Washington, Dec. 9 (CNA) A conference agreement version of the National Defense Authorization Act (NDAA) for fiscal 2020 suggests the U.S. government should study the feasibility of forming a U.S.-Taiwan working group to coordinate responses to cybersecurity issues, among other recommendations designed to enhance defense and security cooperation between the two countries.
A review of the bill, released by the U.S. Congress on Monday, indicates that issues concerning Taiwan were mentioned in sections 1260B, 1260C and 1260D, touching on cybersecurity activities with Taiwan; a review and report related to the Taiwan Relations Act (TRA); and enhancing the U.S.-Taiwan defense relationship.
Section 1260B of the bill stipulates that the U.S. Secretary of Defense shall submit to the Congressional defense committees a report on the feasibility of a "high-level, interagency United States-Taiwan working group for coordinating responses to emerging issues related to cybersecurity."
Section 1260C asks the Secretary of Defense to review Chinese coercion toward Taiwan; cross-strait military balance; and to make sure the future of Taiwan will "continue to be determined by peaceful means."
Meanwhile, section 1260D asks the Secretary of Defense to report to the Congress regarding guidelines concerning the exchange of senior military officials between Taiwan and the U.S. and to ensure the U.S. continues to provide weapon systems to meet Taiwan's defensive needs under the TRA.
The bill also reiterated that Taiwan is a "vital partner" of the U.S and critical to a free and open Indo-Pacific region, while stressing that the TRA and "Six Assurances" are the cornerstone of bilateral relations.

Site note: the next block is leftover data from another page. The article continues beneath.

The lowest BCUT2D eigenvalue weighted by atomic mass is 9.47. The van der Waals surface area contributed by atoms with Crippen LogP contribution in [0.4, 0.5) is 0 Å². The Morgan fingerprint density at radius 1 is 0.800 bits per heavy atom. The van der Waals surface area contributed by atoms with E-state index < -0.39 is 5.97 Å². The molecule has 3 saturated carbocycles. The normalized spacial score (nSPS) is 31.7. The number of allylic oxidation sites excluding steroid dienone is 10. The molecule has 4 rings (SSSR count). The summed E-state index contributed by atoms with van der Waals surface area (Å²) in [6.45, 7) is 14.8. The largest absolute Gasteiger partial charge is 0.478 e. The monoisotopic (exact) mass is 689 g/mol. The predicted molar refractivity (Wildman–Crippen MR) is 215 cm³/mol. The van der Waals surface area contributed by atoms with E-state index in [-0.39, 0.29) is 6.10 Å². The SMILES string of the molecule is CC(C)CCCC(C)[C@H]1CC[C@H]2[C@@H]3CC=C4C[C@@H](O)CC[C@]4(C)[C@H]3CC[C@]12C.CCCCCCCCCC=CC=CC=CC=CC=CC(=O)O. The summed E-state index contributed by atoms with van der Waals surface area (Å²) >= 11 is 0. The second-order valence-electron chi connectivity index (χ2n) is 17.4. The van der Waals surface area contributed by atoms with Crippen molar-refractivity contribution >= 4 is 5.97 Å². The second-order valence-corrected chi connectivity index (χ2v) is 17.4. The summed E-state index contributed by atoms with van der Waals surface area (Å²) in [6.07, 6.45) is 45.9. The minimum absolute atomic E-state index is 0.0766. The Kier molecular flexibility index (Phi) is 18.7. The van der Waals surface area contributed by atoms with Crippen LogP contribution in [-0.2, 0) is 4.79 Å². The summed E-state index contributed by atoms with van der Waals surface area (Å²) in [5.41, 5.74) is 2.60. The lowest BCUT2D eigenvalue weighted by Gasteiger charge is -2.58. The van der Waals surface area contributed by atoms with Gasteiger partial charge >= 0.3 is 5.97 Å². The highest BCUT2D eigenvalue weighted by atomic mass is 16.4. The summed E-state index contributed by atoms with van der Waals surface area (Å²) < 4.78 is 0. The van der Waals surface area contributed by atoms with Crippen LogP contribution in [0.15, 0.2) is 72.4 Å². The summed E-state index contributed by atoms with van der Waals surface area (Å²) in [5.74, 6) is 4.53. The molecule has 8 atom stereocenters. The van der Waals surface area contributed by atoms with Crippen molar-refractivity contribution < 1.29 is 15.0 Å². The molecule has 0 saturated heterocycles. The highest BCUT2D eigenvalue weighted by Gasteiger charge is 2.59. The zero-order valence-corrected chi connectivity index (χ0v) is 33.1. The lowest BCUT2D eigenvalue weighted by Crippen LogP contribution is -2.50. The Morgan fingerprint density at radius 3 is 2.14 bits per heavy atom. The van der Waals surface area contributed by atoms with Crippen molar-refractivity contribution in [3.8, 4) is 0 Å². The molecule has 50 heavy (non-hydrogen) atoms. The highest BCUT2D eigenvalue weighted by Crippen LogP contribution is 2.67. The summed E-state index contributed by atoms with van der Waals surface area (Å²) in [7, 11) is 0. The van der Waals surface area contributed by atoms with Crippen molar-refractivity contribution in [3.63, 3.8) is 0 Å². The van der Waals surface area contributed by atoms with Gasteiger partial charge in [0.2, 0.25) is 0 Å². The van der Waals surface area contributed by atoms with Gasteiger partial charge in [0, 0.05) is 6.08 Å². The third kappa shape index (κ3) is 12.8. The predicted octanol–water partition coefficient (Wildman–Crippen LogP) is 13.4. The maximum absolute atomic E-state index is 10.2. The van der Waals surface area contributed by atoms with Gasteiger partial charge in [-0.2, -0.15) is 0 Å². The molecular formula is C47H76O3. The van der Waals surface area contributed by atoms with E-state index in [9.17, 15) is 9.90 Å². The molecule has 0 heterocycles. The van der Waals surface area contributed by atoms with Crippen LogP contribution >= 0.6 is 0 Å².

The TRA was passed by the U.S. Congress and promulgated by then-President Jimmy Carter on April 10, 1979, months after the U.S. switched diplomatic recognition from Taipei to Beijing on Jan. 1 in the same year. It provides the legal basis for unofficial relations between the U.S. and Taiwan, and enshrines the U.S. commitment to assist Taiwan in maintaining its self-defense capability.
The Six Assurances were given by former U.S. President Ronald Reagan to Taiwan in 1982 and include pledges not to set a date for ending arms sales to Taiwan, not to hold prior consultations with China regarding arms sales to Taiwan, and not to play a mediation role between Taiwan and China.
They also include assurances that the U.S. will not revise the TRA or pressure Taiwan to enter into negotiations with China.
The conference agreement version of the NDAA 2020 was produced after a committee made up of U.S. House and Senate members worked out differences between the House and Senate versions of the act to come up with a single version of the bill before returning it to both the House and Senate for approval.
It will then be sent to the U.S. president for final approval, who has 10 days to sign it into law or veto it.
The Senate passed its version of the NDAA for fiscal 2020 on June 27, before the House did so on July 12.